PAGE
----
‘Dancing with the Stars’: Brooke Burke, Warren Sapp, and Toni Braxton lead the pack
This article was originally on a blog post platform and may be missing photos, graphics or links. See About archive blog posts.
You know things are bad in the world when current events pierce even “DWTS’s” pleasantly anodyne bubble. At the outset of this week’s competition, co-host Tom Bergeron referred to the bailout bill’s failure in Washington. What is this, “60 Minutes”? Another noteworthy thing about week two was the bold display of bosoms everywhere you looked -- holy moly. There must be someone in the costume department with a degree in structural engineering. And, finally, it is worth stating that the judges -- even Bruno, who’s usually a bit looser with the compliments, however odd the metaphors may be -- were afflicted by a malaise that caused them to deliver harsh (if not undeserved) feedback and low scores to many of our contestants. Perhaps they’d invested all of their money in Washington Mutual stock. (Speaking of WaMu -- RIP -- it still had commercials running during this episode.)
This week’s dances were the paso doble (yay!) and the rumba (boo!). As you may be aware, I find the paso doble to be enchanting and dramatic, whereas any rumba routine makes me feel as if I am watching a romance montage from a 1970s film. This caused me to wonder whether the rumba was actually invented in the 1970s, perhaps to soothe rattled nerves brought on by stagflation and Watergate. But, no, apparently the American version was developed in the early 20th century. So my impression must come from the fact that the rumba music on “DWTS” is always super-cheesy and the costumes and hair are straight out of “Charlie’s Angels” and “Three’s Company.” All right, I’ve made my point.
After the second week of competition, we now officially have some early leaders, stars who have distinguished themselves in all three dances so far: Brooke Burke, Warren Sapp, and Toni Braxton.
Brooke and Derek’s paso doble was performed to that dramatic music that used to be in the diamond commercials -- you know the ones. The judges admired the dance (and, presumably, Brooke’s pushed-up bosom), if not quite as much as they admired the quickstep last week -- Carrie Ann called it a “hair off-balance.” Score: 24/30.
Warren and Kym were also assigned the paso doble, and Warren’s main issue in rehearsals was that he couldn’t stop smiling. The need to keep a straight face was made all the more difficult by the fact that the costume people dressed them in pleather-and-sequins (and, in Kym’s case, bosom-revealing) outfits that would have been more appropriate in either “The Matrix” or an underground S&M operation. Their performance and choreography were sharp, including a nice acceleration of the music and the footwork as the dance progressed. Score: 24/30.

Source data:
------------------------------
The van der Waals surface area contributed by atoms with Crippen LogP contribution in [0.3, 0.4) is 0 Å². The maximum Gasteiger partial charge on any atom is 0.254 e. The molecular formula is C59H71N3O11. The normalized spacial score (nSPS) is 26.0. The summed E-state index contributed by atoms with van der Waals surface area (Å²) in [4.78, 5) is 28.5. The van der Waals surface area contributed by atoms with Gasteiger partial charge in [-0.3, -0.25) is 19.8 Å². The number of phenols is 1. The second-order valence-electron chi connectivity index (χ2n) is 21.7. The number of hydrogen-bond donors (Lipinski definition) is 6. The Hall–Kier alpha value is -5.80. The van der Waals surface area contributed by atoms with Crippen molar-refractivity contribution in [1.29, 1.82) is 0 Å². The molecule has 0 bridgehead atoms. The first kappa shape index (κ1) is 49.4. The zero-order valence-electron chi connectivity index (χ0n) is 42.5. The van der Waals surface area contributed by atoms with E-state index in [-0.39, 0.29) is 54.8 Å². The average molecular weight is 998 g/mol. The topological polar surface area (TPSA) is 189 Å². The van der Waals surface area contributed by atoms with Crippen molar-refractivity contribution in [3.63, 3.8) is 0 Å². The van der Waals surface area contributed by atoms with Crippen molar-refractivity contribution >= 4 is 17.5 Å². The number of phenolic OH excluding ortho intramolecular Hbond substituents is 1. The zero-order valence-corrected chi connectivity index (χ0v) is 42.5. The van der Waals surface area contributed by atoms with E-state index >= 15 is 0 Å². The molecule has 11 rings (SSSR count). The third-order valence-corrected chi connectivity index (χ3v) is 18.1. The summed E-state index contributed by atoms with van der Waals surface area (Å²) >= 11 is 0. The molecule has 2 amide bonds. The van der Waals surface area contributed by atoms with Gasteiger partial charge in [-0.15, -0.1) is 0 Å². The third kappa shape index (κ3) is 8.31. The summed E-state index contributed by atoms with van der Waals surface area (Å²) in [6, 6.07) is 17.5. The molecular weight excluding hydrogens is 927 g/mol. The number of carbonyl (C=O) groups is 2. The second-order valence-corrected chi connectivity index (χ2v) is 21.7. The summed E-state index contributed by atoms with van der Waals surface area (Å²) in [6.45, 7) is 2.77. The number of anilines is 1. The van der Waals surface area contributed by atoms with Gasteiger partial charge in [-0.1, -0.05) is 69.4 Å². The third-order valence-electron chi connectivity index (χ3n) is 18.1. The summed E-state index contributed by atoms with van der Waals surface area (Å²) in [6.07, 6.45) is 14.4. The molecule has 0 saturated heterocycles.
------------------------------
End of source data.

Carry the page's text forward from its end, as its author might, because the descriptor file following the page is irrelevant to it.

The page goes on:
Toni and Alec got the rumba, and, for some reason, this necessitated Toni taking Alec to a karaoke bar and making him sing her hit “Unbreak My Heart.” He sang terribly -- so terribly that it seemed forced. As someone who truly sings terribly, I can say that with conviction. The judges liked their performance and chemistry, though Len and Bruno wanted to see more rumba basics in the choreography, and Carrie Ann cited them for not one but two illegal lifts. Contestants and pros, will you never learn? Score: 23/30.
Also performing admirably were Misty May-Treanor and Maks, Cody Linley and Julianne, and Susan Lucci and Tony, all of whom ended up with 21/30.
Misty and Cody were, like Warren and Kym, assigned the paso doble and some futuristic/S&M/Xena-the-Warrior-Princess ensembles. Because they (and everyone else) had only three days to learn the new dance (as was pointed out no fewer than 20 times on the show), Maks determined that this meant he had to be harsh on Misty, and during rehearsals, she said she was getting so frustrated she wanted to cry. Maybe she needs to take Maks onto the volleyball court and spike a few balls into his smug face. Their choreography was ambitious and included Misty flipping over Maks’ back. The judges liked their determination and intensity, though they encouraged Misty once again to relax her shoulders, and they also suggested a greater focus on the nuance of the dance.